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Old 11-12-2006, 04:03 PM   #1
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Default Teaching students who can't read music

I've had a gentleman approach me to teach him pipes "the right way." He has experimented with the pipes and has a set, but hasn't been properly taught. He's already an accomplished musician, playing guitar, banjo, harmonica, tin whistle, and Uillean pipes, but in his own words "I can't read a note and don't care to but I really would like to become a better piper."

I'm wondering if anyone has suggestions for teaching without sheet music. One of my former teachers (a very experienced piper and teacher) often teaches students without music, but I don't have a lot of experience teaching, so I haven't developed any techniques or strategies for this sort of thing. Any ideas? Thanks!
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Old 11-12-2006, 04:18 PM   #2
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Default Re: Teaching students who can't read music

In the old days, they used Canntaireachd to teach the tunes. It's essentially teaching the tunes by singing them.

If he's motivated, he'll learn, one way or the other.

The main reasons to learn piping with written music are 1) the student has something visual to refer to when learning the tunes and 2) eventually he can learn tunes on his own from the vast piping literature.

It is my observation that in any piping class, whether the students have a piece of paper in front of them or not, the teaching is done by rote. And rote learning makes for quick memorization.
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Old 11-13-2006, 07:39 AM   #3
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Default Re: Teaching students who can't read music

Keydetpiper: There is generally "trouble in River City" when someone makes a request to learn "the right way" and at the same time puts restrictions on what he'll learn (e.g., "don't care to" learn to read music). So which is it?

To be a better piper, I believe that he needs to learn the music, which also includes the gracenotes and embellishments. Can he play better without doing so? Of course. But why not learn? It's not like pipe music is all that difficult.

There are tutorials out there which teach playing of various instruments and where reading the actual music is not taught initially. The Suzuki method is one of the better known methods of this type. The piping equivalent is where you learn the finger position to a note on the staff, without necessarily knowing initially what that note is.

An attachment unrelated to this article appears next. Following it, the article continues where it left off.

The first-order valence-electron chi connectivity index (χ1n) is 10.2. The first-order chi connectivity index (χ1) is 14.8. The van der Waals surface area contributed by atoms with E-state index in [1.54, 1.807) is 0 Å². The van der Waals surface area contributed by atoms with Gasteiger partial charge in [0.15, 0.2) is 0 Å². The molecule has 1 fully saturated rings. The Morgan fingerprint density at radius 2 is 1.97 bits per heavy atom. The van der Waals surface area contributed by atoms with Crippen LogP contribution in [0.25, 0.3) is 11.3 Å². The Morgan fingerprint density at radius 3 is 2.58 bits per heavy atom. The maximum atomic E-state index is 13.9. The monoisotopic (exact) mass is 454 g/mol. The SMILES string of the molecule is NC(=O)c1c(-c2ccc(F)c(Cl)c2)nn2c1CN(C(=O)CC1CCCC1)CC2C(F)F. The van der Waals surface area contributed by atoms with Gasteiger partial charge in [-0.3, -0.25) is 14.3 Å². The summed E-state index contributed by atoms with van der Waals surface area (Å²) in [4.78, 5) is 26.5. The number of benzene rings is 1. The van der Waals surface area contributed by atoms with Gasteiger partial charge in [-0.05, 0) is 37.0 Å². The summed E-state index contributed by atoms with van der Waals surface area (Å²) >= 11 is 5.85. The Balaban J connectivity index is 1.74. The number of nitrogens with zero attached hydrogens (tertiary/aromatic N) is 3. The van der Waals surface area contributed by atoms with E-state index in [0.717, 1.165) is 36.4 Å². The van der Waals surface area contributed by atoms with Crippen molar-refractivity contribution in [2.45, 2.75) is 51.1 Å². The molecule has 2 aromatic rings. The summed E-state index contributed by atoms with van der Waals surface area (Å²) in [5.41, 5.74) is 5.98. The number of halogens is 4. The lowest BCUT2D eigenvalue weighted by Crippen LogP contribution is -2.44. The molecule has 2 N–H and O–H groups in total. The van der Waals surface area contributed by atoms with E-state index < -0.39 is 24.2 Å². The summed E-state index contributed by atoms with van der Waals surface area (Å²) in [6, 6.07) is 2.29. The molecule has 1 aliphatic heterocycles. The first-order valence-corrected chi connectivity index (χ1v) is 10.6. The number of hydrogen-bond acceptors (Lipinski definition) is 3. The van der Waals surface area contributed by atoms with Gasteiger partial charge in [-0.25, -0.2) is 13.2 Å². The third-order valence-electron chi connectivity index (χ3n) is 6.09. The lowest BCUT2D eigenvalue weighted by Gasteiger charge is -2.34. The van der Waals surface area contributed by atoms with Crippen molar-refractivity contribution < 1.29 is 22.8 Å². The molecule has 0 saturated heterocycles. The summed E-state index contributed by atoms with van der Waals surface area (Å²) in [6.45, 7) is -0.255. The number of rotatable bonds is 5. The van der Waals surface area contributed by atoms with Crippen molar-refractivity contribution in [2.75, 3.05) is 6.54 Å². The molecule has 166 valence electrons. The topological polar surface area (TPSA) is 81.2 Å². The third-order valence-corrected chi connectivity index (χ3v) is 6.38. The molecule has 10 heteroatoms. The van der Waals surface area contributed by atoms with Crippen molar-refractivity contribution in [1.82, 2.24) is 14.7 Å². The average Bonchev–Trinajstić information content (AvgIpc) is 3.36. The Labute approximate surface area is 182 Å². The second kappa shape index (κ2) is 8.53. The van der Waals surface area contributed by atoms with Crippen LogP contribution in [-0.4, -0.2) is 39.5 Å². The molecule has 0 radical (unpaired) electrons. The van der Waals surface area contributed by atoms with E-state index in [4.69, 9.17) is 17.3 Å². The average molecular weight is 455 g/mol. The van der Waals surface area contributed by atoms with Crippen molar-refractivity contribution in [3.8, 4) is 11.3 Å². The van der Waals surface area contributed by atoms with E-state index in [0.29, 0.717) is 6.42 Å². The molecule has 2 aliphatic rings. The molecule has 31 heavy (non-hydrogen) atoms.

That said, he's going to make your job difficult if he puts restrictions on what he's willing to learn and not learn. Good luck! Michael
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Old 11-13-2006, 10:59 AM   #4
Gary Guth
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Default Re: Teaching students who can't read music

The only thing I might do differently at this point with him is to incorporate him writing the note names next to the note heads before he starts learning the tune. He can learn all of the positions first. I would then go back and break down the the rhythm in sylables: 1e&a, 2e&a etc. You're going to build each tune together. The end result will be him reading music. Just don't make a big deal out of it. I teach a lot of "Older Guys" and have to trick them into the process as they all say they don't read music. I didn't either when I was born. I've learned since then and so can they.

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Old 11-13-2006, 06:16 PM   #5
Richard Mao
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Default Re: Teaching students who can't read music

I've never had a student flat refuse to learn to read music...

several who didn't know how... and had difficulties whil learning

BUT in your case I might try the following...

Print whole note versions of really well known tunes... tunes already in your student's head

We wish you a merry Christmas
Good King Wenceslaus
Reveille (loA D F D loA, etc)
Amazing Grace...
Marine Corps Hymn

I could name a dozen more

separate the same note appearances with a ggrace or a tap... and start there... start with the tune sheet nameless on the top.... let him work it out

get him through these tunes as a reward in between normal scales and a lot of two note combos and arpeggios,

and I think your problem may be solved... when he can recognize the melody note and form it with his fingers and blow the note.

then you can start more complicated gracings...

depending on the student's age, mental flexibility, and finger agility... this could add one to three months in front of your normal tune/exercise beginner's progression.